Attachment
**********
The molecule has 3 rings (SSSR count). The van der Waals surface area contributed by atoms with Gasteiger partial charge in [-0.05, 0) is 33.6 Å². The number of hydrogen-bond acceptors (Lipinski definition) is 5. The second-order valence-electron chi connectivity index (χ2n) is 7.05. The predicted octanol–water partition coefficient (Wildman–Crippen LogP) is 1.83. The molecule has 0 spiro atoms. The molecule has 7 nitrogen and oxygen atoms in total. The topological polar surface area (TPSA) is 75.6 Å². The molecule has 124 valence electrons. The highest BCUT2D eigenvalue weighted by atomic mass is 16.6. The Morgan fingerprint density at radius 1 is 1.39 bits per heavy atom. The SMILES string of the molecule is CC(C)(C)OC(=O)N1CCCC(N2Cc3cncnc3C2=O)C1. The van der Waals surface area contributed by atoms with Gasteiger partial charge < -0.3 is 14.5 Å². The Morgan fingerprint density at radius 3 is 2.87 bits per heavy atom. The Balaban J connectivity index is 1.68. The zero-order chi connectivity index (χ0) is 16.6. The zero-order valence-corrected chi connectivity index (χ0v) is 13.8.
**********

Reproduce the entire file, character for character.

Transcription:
The molecule has 3 rings (SSSR count). The van der Waals surface area contributed by atoms with Gasteiger partial charge in [-0.05, 0) is 33.6 Å². The number of hydrogen-bond acceptors (Lipinski definition) is 5. The second-order valence-electron chi connectivity index (χ2n) is 7.05. The predicted octanol–water partition coefficient (Wildman–Crippen LogP) is 1.83. The molecule has 0 spiro atoms. The molecule has 7 nitrogen and oxygen atoms in total. The topological polar surface area (TPSA) is 75.6 Å². The molecule has 124 valence electrons. The highest BCUT2D eigenvalue weighted by atomic mass is 16.6. The Morgan fingerprint density at radius 1 is 1.39 bits per heavy atom. The SMILES string of the molecule is CC(C)(C)OC(=O)N1CCCC(N2Cc3cncnc3C2=O)C1. The van der Waals surface area contributed by atoms with Gasteiger partial charge < -0.3 is 14.5 Å². The Morgan fingerprint density at radius 3 is 2.87 bits per heavy atom. The Balaban J connectivity index is 1.68. The zero-order chi connectivity index (χ0) is 16.6. The zero-order valence-corrected chi connectivity index (χ0v) is 13.8.